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Subject: Re: 2 big problems with User Defined literals:
From: Jason McKesson (jmckesson_at_[hidden])
Date: 2021-05-17 20:27:52

On Mon, May 17, 2021 at 7:06 PM Andy Little via Std-Discussion
<std-discussion_at_[hidden]> wrote:
> Personal opinions about whether UDLs are a prettier syntax for some or other purpose are interesting but not relevant.

UDLs are almost entirely a convenience notation. There is almost
nothing you can do with a UDL that you cannot reasonably do with a
direct function call (and personally, I think we should add C++
features to remove the "almost" from that sentence). As such, the
*only* reason why UDLs exist is "prettier syntax".

So questions about the prettiness or convenience of the syntax are
entirely relevant.

> UDL's were already considered and accepted as a C++ feature in the standard in form of time UDLs for h min s ms us ns. I and many others find these useful
> https://os.mbed.com/docs/mbed-os/v6.10/apis/thisthread.html
> I can of course define my own udls _h _min _s _ms _us _ns
> However, since UDL's can't be qualified, they will eventually collide with someone else's. This already occurred between std::chrono and potential std units libraries. This also occurs already when I seek to interop with other units library outside std.

That a collision of UDLs can happen is understood. The question I have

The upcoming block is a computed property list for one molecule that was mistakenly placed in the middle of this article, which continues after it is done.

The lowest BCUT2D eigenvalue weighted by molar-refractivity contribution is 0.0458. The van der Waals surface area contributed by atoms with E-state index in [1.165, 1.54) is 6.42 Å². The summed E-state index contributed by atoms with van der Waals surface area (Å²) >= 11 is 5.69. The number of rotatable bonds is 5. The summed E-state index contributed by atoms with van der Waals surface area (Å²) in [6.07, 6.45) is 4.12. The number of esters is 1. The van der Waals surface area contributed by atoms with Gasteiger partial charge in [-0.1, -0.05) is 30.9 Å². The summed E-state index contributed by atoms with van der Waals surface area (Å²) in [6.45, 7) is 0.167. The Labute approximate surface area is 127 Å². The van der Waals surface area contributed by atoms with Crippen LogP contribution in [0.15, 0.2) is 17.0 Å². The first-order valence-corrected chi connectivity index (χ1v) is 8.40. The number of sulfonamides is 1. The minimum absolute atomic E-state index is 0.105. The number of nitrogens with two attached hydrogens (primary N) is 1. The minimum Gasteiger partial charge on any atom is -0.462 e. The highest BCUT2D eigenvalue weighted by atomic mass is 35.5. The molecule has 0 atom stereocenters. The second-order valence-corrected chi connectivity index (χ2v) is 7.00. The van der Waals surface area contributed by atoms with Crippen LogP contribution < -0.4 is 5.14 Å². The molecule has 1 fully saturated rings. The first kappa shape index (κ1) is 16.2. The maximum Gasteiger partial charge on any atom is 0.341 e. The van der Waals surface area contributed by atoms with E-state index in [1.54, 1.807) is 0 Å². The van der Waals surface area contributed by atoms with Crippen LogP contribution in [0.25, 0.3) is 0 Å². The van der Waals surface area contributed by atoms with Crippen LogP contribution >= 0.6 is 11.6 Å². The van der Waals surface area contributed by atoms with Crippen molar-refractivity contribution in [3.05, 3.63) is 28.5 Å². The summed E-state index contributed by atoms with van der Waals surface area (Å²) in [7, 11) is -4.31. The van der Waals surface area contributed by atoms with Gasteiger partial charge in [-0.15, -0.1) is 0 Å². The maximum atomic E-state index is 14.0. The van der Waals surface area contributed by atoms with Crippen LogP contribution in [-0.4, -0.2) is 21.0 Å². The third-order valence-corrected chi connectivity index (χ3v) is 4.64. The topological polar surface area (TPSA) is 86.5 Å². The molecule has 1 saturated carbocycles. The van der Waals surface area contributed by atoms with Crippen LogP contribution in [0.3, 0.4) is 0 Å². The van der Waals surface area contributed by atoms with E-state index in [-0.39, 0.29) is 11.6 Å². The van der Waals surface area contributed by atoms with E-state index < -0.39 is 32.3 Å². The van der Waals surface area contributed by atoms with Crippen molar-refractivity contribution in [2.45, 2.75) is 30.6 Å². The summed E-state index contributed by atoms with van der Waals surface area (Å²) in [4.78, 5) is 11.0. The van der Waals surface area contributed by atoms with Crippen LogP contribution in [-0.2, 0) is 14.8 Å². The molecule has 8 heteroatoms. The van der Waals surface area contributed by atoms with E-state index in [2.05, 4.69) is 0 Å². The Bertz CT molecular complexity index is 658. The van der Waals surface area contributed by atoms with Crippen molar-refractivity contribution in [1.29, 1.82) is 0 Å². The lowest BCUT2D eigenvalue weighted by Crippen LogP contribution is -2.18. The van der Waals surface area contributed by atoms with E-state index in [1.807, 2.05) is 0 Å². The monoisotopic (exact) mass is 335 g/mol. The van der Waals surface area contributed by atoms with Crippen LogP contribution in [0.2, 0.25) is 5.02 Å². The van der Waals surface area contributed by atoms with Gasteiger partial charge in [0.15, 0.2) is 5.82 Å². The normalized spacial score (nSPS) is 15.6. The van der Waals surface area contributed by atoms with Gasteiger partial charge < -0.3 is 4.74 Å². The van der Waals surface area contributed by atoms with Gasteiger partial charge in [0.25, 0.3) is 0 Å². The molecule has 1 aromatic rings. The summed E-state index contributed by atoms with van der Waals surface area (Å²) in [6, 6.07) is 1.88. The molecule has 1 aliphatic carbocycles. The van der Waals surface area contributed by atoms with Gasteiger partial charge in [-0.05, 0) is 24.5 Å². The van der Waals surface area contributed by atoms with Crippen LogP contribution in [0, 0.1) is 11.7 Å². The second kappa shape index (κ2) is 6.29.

is *why* that collision happens.

The standard way of using UDLs is to perform a `using` declaration in
the function that wants to use those UDLs. Under this guidance, to get
a collision, you must have a function that needs to use literals from
two different literal groups.

My point is that such an eventuality ought to be quite rare. What are
you doing that this is a common occurrence?

Because I suspect that what you want is to just shove `using
literal-namespace` at the top of some header or .cpp file and expect
to be able to use any UDLs at any time. That is not a reasonable
expectation, and the feature was *not* designed with that expectation
in mind.

> units is just one example in the domain I have many years of experience in, but no doubt there are many others in other domains
> Sure it is inconvenient to have to be explicit about the qualifying namespace of the UDL you are using, but it should at least be possible and it should also be possible to look up overloaded UDLs without qualification or using statements in various contexts
> #include <iostream>
> #include <chrono>
> int main()
> {
> auto a = std::chrono::milliseconds{5};
> auto b = a + a; //this works fine
> auto c = a + 5ns; // so why not this?
> }

Because an expression has to be able to stand alone. This is
(partially) why we don't overload function calls on the basis of
return types. A function call expression gets resolved on the basis of
the types of its arguments, not on the basis of how its return value
gets used.

`5ns` has to resolve to the same function call regardless of how you use it.

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